Recommender systems that promote related articles across publisher platforms increase citations according to a new study.

The paper, “The Citation Advantage of Promoted Articles in a Cross-Publisher Distribution Platform” was published in JASIST online on 23 Dec 2019 by Paul Kudlow, Co-founder of TrendMD.

TrendMD is an automated system that operates directly from journal websites to recommend relevant content across the TrendMD network. Recommended links are based on the content of the paper, the reader’s history, and the history of other readers. It is not unlike the recommendations one would see when online shopping, streaming movies or music. Recommendations appear at the bottom of an online paper following the authors’ references.

High Angle View Of People forming and arrow on the street


Before I start my review, I need to note that four of the five authors of this paper are founders or employees of TrendMD; the fifth was the lead author’s faculty advisor when he was a graduate student. These conflicts of interests do not invalidate the study, only that this paper deserves a closer and more critical evaluation given these relationships.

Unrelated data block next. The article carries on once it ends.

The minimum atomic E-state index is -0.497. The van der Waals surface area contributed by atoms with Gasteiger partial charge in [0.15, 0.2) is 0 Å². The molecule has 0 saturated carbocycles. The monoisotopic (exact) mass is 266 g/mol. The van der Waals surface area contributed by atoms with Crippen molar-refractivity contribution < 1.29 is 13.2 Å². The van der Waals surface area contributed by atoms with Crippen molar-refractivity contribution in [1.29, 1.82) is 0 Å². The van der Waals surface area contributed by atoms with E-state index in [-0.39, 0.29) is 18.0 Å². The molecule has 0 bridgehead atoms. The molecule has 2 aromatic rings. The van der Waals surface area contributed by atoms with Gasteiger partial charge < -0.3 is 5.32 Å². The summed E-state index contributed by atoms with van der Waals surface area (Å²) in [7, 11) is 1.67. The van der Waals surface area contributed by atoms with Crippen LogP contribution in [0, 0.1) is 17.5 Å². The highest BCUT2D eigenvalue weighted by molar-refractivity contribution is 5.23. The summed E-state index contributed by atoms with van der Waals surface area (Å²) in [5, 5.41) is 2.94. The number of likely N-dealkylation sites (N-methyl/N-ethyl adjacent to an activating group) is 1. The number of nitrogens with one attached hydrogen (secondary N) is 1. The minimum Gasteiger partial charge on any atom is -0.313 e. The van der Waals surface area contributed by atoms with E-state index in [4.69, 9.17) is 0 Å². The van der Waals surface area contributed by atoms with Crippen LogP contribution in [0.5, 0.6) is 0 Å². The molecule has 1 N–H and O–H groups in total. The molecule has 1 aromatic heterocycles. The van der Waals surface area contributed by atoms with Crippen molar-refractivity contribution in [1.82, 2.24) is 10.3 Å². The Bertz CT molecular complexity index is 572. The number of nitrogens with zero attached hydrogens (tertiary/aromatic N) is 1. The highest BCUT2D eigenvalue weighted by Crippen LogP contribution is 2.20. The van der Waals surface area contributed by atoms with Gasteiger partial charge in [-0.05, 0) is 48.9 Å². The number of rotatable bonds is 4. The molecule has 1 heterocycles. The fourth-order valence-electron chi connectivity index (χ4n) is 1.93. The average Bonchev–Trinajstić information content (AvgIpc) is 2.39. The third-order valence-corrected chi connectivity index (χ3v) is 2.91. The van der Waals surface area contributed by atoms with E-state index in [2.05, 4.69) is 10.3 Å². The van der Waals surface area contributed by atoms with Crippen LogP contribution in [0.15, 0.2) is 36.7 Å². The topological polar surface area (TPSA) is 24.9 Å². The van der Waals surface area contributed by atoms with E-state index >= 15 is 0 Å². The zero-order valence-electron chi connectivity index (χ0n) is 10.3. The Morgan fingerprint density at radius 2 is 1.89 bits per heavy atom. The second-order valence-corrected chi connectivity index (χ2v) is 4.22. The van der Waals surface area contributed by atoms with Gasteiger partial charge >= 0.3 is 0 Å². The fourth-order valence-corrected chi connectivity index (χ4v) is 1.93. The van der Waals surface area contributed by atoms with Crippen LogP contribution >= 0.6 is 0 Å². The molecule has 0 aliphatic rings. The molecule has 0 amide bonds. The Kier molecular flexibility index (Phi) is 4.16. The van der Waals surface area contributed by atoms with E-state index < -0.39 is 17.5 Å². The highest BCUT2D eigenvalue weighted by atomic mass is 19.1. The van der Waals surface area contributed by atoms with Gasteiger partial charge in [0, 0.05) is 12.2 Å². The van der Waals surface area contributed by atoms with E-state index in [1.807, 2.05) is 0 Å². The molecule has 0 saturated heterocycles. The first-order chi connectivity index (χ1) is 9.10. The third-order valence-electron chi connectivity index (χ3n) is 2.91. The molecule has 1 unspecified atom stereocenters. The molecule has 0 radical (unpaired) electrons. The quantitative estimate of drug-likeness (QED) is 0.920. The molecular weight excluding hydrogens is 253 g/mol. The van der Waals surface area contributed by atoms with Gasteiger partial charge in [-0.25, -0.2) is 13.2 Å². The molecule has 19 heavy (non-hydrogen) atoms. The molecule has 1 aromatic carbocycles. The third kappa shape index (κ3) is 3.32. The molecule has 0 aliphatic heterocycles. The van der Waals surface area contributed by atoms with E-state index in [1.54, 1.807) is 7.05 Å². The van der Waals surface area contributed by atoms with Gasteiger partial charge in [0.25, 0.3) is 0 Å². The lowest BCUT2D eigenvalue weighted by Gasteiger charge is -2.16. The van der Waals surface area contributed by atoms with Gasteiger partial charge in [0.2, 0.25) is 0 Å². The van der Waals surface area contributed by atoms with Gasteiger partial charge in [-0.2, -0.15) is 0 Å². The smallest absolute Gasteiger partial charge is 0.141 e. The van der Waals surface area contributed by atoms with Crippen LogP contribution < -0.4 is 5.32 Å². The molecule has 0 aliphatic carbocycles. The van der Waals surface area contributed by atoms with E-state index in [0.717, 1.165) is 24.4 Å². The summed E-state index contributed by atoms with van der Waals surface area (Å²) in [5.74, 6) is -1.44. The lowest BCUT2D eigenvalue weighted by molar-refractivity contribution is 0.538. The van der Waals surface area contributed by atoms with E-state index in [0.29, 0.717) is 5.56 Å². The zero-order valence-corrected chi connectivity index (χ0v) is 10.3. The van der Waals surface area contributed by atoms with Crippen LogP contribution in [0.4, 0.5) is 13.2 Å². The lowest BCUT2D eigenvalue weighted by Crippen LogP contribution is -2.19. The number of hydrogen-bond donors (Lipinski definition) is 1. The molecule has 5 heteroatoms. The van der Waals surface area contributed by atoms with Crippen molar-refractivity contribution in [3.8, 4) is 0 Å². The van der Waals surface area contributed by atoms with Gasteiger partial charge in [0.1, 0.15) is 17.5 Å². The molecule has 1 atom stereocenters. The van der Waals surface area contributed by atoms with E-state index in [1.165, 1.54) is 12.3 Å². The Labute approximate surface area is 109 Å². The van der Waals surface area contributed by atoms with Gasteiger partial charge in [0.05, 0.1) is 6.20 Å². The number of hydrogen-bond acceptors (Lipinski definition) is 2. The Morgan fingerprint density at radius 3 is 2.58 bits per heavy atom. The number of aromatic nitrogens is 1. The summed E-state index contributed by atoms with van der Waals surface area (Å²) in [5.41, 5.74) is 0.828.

In other posts, I’ve critiqued research reporting that posting one’s papers to boosts citation performance, that AI software was better at selecting manuscripts than editors, or that Google has resulted in authors citing older papers. I also took issue with a paper written by one of Kudlow’s co-authors, for his study on article tweets and citations. Anyone worried that I won’t take a fair, but critical, approach to this paper should stop reading this post and focus instead on the company’s marketing literature. I’m an analyst, not a promoter.

Remarkable methods

The TrendMD paper is remarkable for several reasons: First, the authors set up their study as a randomized controlled trial with foresight into what they wanted to measure (citations and Mendeley saves), for how long (6 and 12 months), and the necessary size of their dataset to find a difference (sample size calculations). This was not a case of indiscriminately digging up data and mining for significant results.

Like other quality medical research, they followed the CONSORT guidelines for reporting their results. Because of this structure, their results come with greater strength of evidence and a better indication that TrendMD is a cause of, and not merely correlated with, better article performance. This paper is valuable for its methods alone and should be read by other companies interested in researching their efficacy of their products and services.

Unfortunately, the way Kudlow and others analyze their data overstates the benefits of TrendMD and, in some ways, obscures their findings.

Unequal comparisons?

A properly-conducted randomization will result in groups that are similar, in all respects, with each other. This is important because differences in the baseline characteristics of each group could result in performance differences by the end of the study. Without baseline similarity, you can’t be sure whether those differences were the result of the treatment or the groups themselves.